Scott Hanselman

Clean up your Temp Files

February 16, '07 Comments [6] Posted in ASP.NET | Tools
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I was doing some tidying up on a website for a family friend recently. His ASP.NET application was taking longer and longer to start up. It also happened to use a lot of XmlSerializers, and of course, as an ASP.NET app, there's a lot of page-by-page compilation as he's not on 2.0 and doesn't use aspnet_compiler.

Additionally, there's some code that this client wrote that writes out temp files but doesn't clean up after themselves. When there's this many files in a folder, calls to GetTempFileName can block for many seconds.

Not only can "excessive temp file growth" cause pain at runtime, but it'll easily crush Explorer.exe's usefulness. It'll also become impossible to apply Attributes to the folder.

The point is, that there's a few folders that you need to watch out for file growth in.

I like to modify the options inside Microsoft Drive Cleanup using Shawn A. Van Ness's registry file. You can extensively modify what appears in the Drive Cleanup list, even adding your own file types and your own application-specific directories and files that you might want cleaned up.

Check out your own systems...drop out to a command prompt (cmd.exe) and do:

  • cd %tmp% and cd %temp% - You'll usually end up in C:\DOCUME~1\username\LOCALS~1\Temp.
    • At this point, I like to do the equivalent of a deltree and go up a directory and:
      • cd ..
      • rd Temp /s (it usually won't manage to delete the whole dir. Someone will have a file open and the final directory deletion will fail)
      • md Temp (in case it was deleted.)
  • Everything in %windir%\temp - There's lots of Perfmon counters in here, so you won't be able to delete everything. Often you can del *.* and anything that shouldn't be deleted is currently open.
  • If you are a developer, and have developed ASP.NET for years/months, clean up %windir%\Microsoft.NET\Framework\ <VERSION> \Temporary ASP.NET Files. I had 4 dozens sites in here.

Tidy up, my friends.

About Scott

Scott Hanselman is a former professor, former Chief Architect in finance, now speaker, consultant, father, diabetic, and Microsoft employee. I am a failed stand-up comic, a cornrower, and a book author.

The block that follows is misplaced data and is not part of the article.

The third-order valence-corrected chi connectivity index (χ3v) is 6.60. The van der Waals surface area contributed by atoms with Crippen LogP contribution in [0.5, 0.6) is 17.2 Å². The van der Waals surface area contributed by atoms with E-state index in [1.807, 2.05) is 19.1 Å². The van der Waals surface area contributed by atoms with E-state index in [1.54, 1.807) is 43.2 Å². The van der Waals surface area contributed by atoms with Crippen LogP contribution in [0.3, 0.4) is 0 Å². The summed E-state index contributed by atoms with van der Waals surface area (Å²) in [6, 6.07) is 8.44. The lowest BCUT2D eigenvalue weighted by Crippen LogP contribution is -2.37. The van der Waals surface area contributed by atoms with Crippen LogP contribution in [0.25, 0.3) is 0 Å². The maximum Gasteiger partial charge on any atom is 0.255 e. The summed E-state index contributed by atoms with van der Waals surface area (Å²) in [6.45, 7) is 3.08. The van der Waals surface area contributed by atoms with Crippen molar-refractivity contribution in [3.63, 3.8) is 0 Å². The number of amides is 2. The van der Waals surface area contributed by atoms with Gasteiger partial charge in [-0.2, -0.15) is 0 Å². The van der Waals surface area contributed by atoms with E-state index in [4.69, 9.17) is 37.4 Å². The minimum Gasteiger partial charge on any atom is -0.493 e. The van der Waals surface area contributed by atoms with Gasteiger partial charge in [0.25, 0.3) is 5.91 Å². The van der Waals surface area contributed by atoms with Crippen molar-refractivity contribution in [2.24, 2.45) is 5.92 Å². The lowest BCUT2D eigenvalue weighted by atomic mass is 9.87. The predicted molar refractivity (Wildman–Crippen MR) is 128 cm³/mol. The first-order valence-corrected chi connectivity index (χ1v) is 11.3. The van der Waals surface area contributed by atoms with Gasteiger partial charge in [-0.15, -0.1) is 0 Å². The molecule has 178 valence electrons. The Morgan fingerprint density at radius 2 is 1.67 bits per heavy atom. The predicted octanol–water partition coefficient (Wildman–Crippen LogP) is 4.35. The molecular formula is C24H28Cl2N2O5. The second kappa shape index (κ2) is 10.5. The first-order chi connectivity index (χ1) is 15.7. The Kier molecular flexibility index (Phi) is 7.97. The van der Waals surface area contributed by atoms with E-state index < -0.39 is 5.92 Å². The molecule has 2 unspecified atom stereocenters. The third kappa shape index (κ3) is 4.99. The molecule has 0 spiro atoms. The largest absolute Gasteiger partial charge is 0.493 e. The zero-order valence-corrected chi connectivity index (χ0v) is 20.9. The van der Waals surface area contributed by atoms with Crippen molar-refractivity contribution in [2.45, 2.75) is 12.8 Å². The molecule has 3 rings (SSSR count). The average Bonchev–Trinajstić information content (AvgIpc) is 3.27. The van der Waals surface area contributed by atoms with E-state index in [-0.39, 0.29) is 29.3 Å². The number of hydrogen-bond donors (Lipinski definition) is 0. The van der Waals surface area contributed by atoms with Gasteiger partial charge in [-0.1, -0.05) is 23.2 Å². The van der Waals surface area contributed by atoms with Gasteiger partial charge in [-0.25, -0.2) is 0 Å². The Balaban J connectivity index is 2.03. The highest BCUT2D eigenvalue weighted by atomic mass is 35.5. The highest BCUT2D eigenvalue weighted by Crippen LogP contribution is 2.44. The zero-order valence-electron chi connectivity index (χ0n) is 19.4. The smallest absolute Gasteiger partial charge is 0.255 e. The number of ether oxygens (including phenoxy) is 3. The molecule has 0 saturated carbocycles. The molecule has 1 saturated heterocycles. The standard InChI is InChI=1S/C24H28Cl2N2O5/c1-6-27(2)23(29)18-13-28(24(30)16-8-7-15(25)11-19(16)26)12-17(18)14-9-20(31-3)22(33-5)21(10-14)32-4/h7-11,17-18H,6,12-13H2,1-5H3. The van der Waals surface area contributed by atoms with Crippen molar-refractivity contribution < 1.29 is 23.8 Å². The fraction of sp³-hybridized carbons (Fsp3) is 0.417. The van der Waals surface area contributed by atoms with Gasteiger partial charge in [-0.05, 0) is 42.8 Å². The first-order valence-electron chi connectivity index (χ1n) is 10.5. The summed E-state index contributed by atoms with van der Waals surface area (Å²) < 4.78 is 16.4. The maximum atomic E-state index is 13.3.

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Friday, February 16, 2007 7:54:41 PM UTC
I just run this perl script that cleans up my temp dirs --- and it's lightning quick!

<code>
use File::Find;

my $UserTemp;
$UserTemp = $ENV{Temp};
$WinTemp = $ENV{windir};
$WinTemp="$WinTemp\\Temp";

find(\&Wanted, $UserTemp);
&smash("$UserTemp");

find(\&Wanted, $WinTemp);
&smash("$WinTemp");

print "\n\tSUCCESS: \"$UserTemp\" has been cleared!";
print "\n\tSUCCESS: \"$WinTemp\" has been cleared!\n";

sub Wanted {
#print $File::Find::topdir."\n";
opendir(DIR,$File::Find::topdir) or return;
my $current = $_;
my @List=readdir(DIR);
closedir(DIR);
splice(@List,0,2);

if (-f $current) {
unlink $File::Find::name;
}
}

sub smash {
my $dir = shift;
opendir DIR, $dir or return;
my @contents =
map "$dir/$_",
sort grep !/^\.\.?$/,
readdir DIR;
closedir DIR;
foreach (@contents) {
next unless !-l && -d;
&smash($_);
rmdir $_;
}
}
</code>
I'm an Anonymous Coward
Friday, February 16, 2007 8:11:09 PM UTC

That's nothing! Find someone who hasn't run spyware on their computer. Holy bejeezuss. Figure 100+ if this person browses at all.
John A. Davis
Friday, February 16, 2007 10:41:22 PM UTC
The other benefit of that Perl script I posted is that it doesn't get hung up on files that it can't delete (ususally b/c a process has some temp file locked). It just moves along to the next one.
I'm an Anonymous Coward
Friday, February 16, 2007 11:38:32 PM UTC
Crap Cleaner (ccleaner)is the only way to fly for all kinds of sqeaky clean goodness. isnt it already on your tools list? if not, why not? :)
Some Kind of anonymoose
Friday, February 16, 2007 11:38:50 PM UTC
Crap Cleaner (ccleaner)is the only way to fly for all kinds of sqeaky clean goodness. isnt it already on your tools list? if not, why not? :)
Some Kind of anonymoose
Monday, February 19, 2007 5:38:29 PM UTC
REM ClearTemp.cmd

@echo off
del "%TEMP%\*.*" /s /f /q
for /d %%d in (%TEMP%\*) do rmdir "%%d" /s /q

del "%WINDIR%\TEMP\*.*" /s /f /q
for /d %%d in (%WINDIR%\TEMP\*) do rmdir "%%d" /s /q
pause
DuncanS
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Disclaimer: The opinions expressed herein are my own personal opinions and do not represent my employer's view in any way.